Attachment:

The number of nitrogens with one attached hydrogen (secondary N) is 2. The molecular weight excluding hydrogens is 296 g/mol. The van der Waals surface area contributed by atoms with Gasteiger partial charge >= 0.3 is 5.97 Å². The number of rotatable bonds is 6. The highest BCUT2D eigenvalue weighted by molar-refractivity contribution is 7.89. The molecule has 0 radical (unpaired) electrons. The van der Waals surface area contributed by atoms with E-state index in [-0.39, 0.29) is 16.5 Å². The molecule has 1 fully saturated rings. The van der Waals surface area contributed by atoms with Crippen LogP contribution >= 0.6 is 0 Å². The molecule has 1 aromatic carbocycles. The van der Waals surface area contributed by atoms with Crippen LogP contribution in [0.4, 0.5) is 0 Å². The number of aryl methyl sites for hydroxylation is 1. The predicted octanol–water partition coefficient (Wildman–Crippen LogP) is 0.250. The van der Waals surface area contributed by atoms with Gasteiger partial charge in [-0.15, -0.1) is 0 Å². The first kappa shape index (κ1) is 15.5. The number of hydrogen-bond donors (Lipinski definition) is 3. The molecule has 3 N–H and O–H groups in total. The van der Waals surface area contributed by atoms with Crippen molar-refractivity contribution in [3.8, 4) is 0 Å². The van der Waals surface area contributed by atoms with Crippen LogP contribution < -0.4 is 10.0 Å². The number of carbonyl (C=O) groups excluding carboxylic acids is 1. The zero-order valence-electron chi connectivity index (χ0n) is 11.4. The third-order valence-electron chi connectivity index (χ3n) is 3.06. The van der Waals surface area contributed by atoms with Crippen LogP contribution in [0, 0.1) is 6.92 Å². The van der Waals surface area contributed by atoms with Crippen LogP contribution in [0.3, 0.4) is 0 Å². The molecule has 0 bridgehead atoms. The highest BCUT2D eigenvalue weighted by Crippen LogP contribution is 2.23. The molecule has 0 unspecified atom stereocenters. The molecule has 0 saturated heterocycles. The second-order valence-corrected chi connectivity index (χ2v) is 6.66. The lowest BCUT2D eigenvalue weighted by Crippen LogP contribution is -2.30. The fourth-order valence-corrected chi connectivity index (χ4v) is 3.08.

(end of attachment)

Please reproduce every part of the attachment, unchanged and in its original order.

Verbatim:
The number of nitrogens with one attached hydrogen (secondary N) is 2. The molecular weight excluding hydrogens is 296 g/mol. The van der Waals surface area contributed by atoms with Gasteiger partial charge >= 0.3 is 5.97 Å². The number of rotatable bonds is 6. The highest BCUT2D eigenvalue weighted by molar-refractivity contribution is 7.89. The molecule has 0 radical (unpaired) electrons. The van der Waals surface area contributed by atoms with E-state index in [-0.39, 0.29) is 16.5 Å². The molecule has 1 fully saturated rings. The van der Waals surface area contributed by atoms with Crippen LogP contribution >= 0.6 is 0 Å². The molecule has 1 aromatic carbocycles. The van der Waals surface area contributed by atoms with Crippen LogP contribution in [0.4, 0.5) is 0 Å². The number of aryl methyl sites for hydroxylation is 1. The predicted octanol–water partition coefficient (Wildman–Crippen LogP) is 0.250. The van der Waals surface area contributed by atoms with Gasteiger partial charge in [-0.15, -0.1) is 0 Å². The first kappa shape index (κ1) is 15.5. The number of hydrogen-bond donors (Lipinski definition) is 3. The molecule has 3 N–H and O–H groups in total. The van der Waals surface area contributed by atoms with Crippen molar-refractivity contribution in [3.8, 4) is 0 Å². The van der Waals surface area contributed by atoms with Crippen LogP contribution < -0.4 is 10.0 Å². The number of carbonyl (C=O) groups excluding carboxylic acids is 1. The zero-order valence-electron chi connectivity index (χ0n) is 11.4. The third-order valence-electron chi connectivity index (χ3n) is 3.06. The van der Waals surface area contributed by atoms with Crippen LogP contribution in [0, 0.1) is 6.92 Å². The van der Waals surface area contributed by atoms with Crippen LogP contribution in [0.3, 0.4) is 0 Å². The molecule has 0 bridgehead atoms. The highest BCUT2D eigenvalue weighted by Crippen LogP contribution is 2.23. The molecule has 0 unspecified atom stereocenters. The molecule has 0 saturated heterocycles. The second-order valence-corrected chi connectivity index (χ2v) is 6.66. The lowest BCUT2D eigenvalue weighted by Crippen LogP contribution is -2.30. The fourth-order valence-corrected chi connectivity index (χ4v) is 3.08.